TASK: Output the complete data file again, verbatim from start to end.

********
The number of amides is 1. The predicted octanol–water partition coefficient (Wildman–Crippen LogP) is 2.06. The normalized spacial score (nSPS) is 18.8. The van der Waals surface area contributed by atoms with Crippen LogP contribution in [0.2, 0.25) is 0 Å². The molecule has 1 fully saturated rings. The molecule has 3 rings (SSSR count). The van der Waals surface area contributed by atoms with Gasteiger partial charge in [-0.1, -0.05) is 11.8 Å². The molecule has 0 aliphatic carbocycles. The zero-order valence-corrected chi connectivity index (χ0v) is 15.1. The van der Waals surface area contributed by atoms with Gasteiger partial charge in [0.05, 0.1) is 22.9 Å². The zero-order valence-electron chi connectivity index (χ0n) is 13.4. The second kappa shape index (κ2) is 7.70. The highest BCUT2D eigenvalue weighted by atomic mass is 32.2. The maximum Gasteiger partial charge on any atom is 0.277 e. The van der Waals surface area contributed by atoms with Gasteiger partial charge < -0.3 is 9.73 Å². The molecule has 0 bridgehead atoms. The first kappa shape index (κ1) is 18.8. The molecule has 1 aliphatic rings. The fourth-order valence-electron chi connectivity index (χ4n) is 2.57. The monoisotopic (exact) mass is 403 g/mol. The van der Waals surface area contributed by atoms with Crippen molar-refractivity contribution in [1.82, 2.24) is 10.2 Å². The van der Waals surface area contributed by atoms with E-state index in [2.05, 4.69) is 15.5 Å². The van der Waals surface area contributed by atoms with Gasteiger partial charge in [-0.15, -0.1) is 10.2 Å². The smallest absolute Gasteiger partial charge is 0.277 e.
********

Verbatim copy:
The number of amides is 1. The predicted octanol–water partition coefficient (Wildman–Crippen LogP) is 2.06. The normalized spacial score (nSPS) is 18.8. The van der Waals surface area contributed by atoms with Crippen LogP contribution in [0.2, 0.25) is 0 Å². The molecule has 1 fully saturated rings. The molecule has 3 rings (SSSR count). The van der Waals surface area contributed by atoms with Gasteiger partial charge in [-0.1, -0.05) is 11.8 Å². The molecule has 0 aliphatic carbocycles. The zero-order valence-corrected chi connectivity index (χ0v) is 15.1. The van der Waals surface area contributed by atoms with Gasteiger partial charge in [0.05, 0.1) is 22.9 Å². The zero-order valence-electron chi connectivity index (χ0n) is 13.4. The second kappa shape index (κ2) is 7.70. The highest BCUT2D eigenvalue weighted by atomic mass is 32.2. The maximum Gasteiger partial charge on any atom is 0.277 e. The van der Waals surface area contributed by atoms with Gasteiger partial charge < -0.3 is 9.73 Å². The molecule has 0 bridgehead atoms. The first kappa shape index (κ1) is 18.8. The molecule has 1 aliphatic rings. The fourth-order valence-electron chi connectivity index (χ4n) is 2.57. The monoisotopic (exact) mass is 403 g/mol. The van der Waals surface area contributed by atoms with Crippen molar-refractivity contribution in [1.82, 2.24) is 10.2 Å². The van der Waals surface area contributed by atoms with E-state index in [2.05, 4.69) is 15.5 Å². The van der Waals surface area contributed by atoms with Gasteiger partial charge in [-0.15, -0.1) is 10.2 Å². The smallest absolute Gasteiger partial charge is 0.277 e.